How Drug Companies Keep Prices High

Adrian Goldberg presents cutting edge investigative journalism.

An open letter to the Prime Minister in the British Medical Journal accuses drug companies of charging too much for medicines used in the treatment of rare diseases. But that's just one way in which the pharmaceutical industry protects its bottom line - and puts additional financial burden on the NHS.

5 live Investigates looks at the tactics used by the industry to keep prices high. They try to keep blockbuster drugs under licence - to prevent the manufacture of cheaper alternatives. Once a drug comes off licence, its price can drop by eighty percent. One delaying technique is to slightly alter a drug just as its licence comes to an end - and put the revised formulation under a new licence. Such techniques - some industry insiders say - is costing the NHS hundreds of millions of pounds a year.

We speak to Warwick Smith from the British Generic Manufacturers Association; Alan Maynard, Professor of Health Policy at the University of York; and Richard Barker, Director General of the Association of the British Pharmaceutical Industry.

Also on the programme, the shocking allegation that 300 football games a season in top European leagues are being deliberately thrown. We spend time with Sportradar, the experts monitoring betting patterns across Europe, looking for signs of match fixing in the top flight football leagues. They believe they are seeing evidence of matches being deliberately thrown - and they're tracking the dodgy players and managers responsible. Our guests are Declan Hill, who has written book on match fixing, and Rob Faulkner, spokesman for UEFA.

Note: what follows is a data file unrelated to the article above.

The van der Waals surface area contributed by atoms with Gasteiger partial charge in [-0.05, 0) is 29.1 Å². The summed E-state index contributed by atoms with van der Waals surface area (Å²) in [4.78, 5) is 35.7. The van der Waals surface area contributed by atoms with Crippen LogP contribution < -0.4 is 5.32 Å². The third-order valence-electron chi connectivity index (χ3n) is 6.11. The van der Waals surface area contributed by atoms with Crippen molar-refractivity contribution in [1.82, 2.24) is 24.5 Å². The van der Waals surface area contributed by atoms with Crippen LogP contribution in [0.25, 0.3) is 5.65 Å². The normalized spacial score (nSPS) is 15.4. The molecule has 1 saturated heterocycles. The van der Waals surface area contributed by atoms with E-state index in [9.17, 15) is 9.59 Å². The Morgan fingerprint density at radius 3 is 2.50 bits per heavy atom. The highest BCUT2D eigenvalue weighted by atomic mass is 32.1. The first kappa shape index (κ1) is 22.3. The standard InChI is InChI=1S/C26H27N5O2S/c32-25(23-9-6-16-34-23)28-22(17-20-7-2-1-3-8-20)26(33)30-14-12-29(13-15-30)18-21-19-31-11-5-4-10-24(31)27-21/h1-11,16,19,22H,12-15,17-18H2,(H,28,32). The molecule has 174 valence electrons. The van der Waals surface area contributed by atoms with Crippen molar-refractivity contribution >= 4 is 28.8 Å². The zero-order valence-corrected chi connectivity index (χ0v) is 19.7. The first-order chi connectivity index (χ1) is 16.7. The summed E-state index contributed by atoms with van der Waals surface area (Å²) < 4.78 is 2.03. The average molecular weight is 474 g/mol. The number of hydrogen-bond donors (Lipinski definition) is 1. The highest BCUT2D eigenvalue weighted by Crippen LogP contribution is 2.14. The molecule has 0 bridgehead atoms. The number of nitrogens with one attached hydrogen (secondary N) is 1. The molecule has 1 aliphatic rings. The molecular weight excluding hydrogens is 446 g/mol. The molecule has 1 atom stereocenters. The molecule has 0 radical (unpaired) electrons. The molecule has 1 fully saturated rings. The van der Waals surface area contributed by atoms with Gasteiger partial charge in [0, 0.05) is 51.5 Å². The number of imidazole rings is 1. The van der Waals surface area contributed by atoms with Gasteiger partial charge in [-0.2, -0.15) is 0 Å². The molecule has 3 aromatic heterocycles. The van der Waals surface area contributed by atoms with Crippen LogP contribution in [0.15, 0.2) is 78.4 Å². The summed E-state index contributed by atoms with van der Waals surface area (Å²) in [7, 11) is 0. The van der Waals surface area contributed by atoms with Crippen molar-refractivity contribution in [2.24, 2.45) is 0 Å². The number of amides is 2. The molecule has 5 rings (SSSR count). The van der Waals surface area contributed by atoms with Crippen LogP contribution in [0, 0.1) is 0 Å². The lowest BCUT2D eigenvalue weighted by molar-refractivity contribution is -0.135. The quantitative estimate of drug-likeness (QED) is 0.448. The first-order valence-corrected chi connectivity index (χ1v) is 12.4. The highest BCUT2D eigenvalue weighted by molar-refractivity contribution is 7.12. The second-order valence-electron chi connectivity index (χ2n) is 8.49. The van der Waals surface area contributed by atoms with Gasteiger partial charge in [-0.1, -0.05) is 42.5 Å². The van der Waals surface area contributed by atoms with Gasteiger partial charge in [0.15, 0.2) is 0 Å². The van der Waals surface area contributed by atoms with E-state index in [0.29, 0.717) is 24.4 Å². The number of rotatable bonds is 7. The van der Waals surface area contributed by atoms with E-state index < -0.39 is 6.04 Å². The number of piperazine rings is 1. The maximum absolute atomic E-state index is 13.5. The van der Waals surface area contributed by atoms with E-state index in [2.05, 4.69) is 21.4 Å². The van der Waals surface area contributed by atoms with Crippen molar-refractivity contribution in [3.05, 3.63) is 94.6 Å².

And taking on the fraudsters: Birmingham City Council believes lie detectors can help in the fight against the fraud. Not so - say the Government, which believes they're not accurate enough. The insurance industry is now looking at alternatives to lie detectors. They've commissioned Dr Sharon Leal, forensic psychologist at the University of Portsmouth, to devise an interview techniques that would help unmask those involved in deception. What's the best way to spot a deception?

To contact the programme, email goldberg@bbc.co.uk - or send comments via Twitter to @5LInvestigates.

Release date:

49 minutes

Last on

Sun 21 Nov 2010 21:00